June 19, 2017

Nuts – the Australian “Super food” for brain power and a healthy heart

Fifty years ago Australia’s main export market was the United Kingdom, shipping wool and wheat. Today over 83% of all Australian exports are going to Asian countries. Nuts and grains – specifically, nuts - are climbing the ranks of top exports.

On-going research into the benefits of nuts is increasingly illustrating their importance in a healthy daily diet. Not only are nuts high in protein and vitamins, but they’re beneficial for enhancing and maintaining concentration – which is why they’re becoming known as ‘brain food’.

For instance, macadamia nuts are high in manganese and monounsaturated fat oleic acid, both known for their health benefits.2 It’s not just macadamia nuts that make up the nutty super foods – pecans, walnuts, almonds, brazil nuts and pistachios are all excellent healthy choices. According to Nutrition Australia, a handful of nuts daily are recommended as part of a healthy diet.

Ross Burling, CEO of Stahmann Farms Enterprises, cites ongoing research that supports nuts as a ‘brain food’. “There are many studies which detail direct research suggesting both individual nut variants, as well as nuts in-general, are true brain foods,” he explains.

Michael Waring, Chairman of MWT Foods Pty Ltd, Vice Chair of the International Nut and Dried Fruit Foundation and co-founder of Nuts for Life (Australia) also points to research that supports nuts as a super food. “New areas of research includes what role nuts can play in protecting brain function such as memory and cognition,” he says. “Significant research since the 1990s has found that daily tree nut consumption reduces the risk of heart disease by 30–50%, as well as lowering the risk of diabetes. It also lowers blood cholesterol and reduces premature death from all causes by 20%.”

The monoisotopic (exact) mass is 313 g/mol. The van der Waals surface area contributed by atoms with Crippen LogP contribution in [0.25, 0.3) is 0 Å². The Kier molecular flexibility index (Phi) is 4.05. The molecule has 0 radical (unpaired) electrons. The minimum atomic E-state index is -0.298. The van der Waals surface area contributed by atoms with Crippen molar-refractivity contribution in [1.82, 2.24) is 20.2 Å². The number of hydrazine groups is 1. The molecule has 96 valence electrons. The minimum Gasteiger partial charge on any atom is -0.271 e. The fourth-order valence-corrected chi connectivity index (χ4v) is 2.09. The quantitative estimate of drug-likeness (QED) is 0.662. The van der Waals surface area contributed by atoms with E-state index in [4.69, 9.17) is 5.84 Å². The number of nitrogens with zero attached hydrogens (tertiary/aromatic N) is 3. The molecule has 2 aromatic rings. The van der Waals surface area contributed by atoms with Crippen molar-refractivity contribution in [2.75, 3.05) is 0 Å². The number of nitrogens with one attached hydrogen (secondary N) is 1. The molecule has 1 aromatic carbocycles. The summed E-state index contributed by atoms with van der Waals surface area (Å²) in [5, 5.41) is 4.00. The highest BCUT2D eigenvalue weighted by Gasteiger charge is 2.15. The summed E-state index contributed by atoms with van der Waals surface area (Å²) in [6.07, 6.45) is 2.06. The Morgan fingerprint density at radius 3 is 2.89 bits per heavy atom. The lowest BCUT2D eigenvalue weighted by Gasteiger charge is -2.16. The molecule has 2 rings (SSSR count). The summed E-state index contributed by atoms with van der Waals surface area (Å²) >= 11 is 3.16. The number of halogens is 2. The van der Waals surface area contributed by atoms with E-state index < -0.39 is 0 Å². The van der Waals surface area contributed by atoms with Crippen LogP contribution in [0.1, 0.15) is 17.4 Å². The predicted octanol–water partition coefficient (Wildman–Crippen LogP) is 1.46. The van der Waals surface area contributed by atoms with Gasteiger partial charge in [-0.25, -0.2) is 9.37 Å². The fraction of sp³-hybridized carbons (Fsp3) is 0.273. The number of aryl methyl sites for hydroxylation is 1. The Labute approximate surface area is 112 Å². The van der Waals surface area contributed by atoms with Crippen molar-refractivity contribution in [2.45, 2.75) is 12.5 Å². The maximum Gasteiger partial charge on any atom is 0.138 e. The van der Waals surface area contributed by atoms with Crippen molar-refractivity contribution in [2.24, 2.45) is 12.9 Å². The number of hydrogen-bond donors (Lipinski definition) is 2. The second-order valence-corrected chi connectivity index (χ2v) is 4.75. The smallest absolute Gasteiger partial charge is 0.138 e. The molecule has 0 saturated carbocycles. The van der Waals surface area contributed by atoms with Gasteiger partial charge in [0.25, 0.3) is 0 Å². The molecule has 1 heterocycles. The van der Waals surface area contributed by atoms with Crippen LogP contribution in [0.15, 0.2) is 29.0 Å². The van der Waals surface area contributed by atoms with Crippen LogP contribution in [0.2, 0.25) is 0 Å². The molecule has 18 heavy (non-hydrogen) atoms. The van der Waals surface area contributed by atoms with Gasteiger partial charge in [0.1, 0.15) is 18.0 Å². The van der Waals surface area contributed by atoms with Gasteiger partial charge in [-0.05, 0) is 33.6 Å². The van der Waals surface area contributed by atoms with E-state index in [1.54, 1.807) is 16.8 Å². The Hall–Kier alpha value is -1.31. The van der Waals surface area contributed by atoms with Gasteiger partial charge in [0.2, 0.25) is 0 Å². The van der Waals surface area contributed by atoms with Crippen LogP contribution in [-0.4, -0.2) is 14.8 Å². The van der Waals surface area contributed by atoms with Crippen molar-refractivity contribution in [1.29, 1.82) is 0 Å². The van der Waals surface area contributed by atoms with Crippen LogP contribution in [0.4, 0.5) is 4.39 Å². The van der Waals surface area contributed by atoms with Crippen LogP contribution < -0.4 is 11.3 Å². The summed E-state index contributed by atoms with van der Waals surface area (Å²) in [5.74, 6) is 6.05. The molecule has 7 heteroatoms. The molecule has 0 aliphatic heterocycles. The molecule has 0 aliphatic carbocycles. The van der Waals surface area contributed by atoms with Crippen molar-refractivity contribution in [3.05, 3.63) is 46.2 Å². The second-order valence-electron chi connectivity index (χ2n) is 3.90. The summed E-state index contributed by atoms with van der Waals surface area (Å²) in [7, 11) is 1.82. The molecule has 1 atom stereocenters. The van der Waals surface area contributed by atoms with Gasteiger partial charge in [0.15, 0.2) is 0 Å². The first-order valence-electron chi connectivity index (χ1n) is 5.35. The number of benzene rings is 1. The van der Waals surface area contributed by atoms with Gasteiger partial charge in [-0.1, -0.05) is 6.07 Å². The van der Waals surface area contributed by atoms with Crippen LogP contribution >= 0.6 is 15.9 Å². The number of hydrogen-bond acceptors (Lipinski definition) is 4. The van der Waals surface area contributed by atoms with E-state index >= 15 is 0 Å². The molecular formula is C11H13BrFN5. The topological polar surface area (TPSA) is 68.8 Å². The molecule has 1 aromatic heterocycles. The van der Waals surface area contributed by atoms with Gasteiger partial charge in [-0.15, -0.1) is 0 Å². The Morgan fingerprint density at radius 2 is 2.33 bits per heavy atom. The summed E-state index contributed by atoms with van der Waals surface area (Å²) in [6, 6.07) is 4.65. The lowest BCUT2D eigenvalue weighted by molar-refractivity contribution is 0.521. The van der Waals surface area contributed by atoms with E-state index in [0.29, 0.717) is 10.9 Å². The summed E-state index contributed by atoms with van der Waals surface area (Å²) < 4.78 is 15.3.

Increasing global demand

It’s no secret that Australian farm produce is in demand around the world. But in recent years, nuts are joining the ranks of beef, lamb and wool in terms of demand, particularly almonds and macadamias. One of the reasons for this increase in demand is that macadamias are a native Australian food, one that’s grown in their natural soil and climate.3 With a sales forecast of $760 million in 2016 –2017, Australia is set to become the largest exporter of macadamias in the world, with China being the world’s largest buyer of the popular tree nut.4

Almonds are also highly popular, second only to macadamias and promoting similar health benefits.5 What this means for the horticultural industry is that a wide variety of tree nuts are set to become major exports. Chairman of the Australian Nut Industry Council, Jolyon Burnett, said that the figures had exceeded the industry’s expectations. “It’s a milestone that we were hoping to reach sometime around 2020 so it’s extremely pleasing to see it reached in 2015,” he said.

To meet this increasing global demand, Australian nut producers will be expanding production, with over 5,000 hectares of new plantings in the next three years.6

Ross Burling confirms that the increasingly recognised health benefits of nuts are driving demand in Asia. “It’s a no brainer,” he says. “Asian cultures are all about health, and as a market, this region is about to overtake the USA as the world’s largest food consumers.”

Michael Waring agrees that the increasing awareness about the health benefits of nuts is what’s making them so popular in Asia. “As this good health news spreads throughout Asian countries we anticipate a greater demand for high quality, nutritious nuts,” he says. “Australian nut producers are well placed to meet this demand.”

Nuts – what’s so great about them?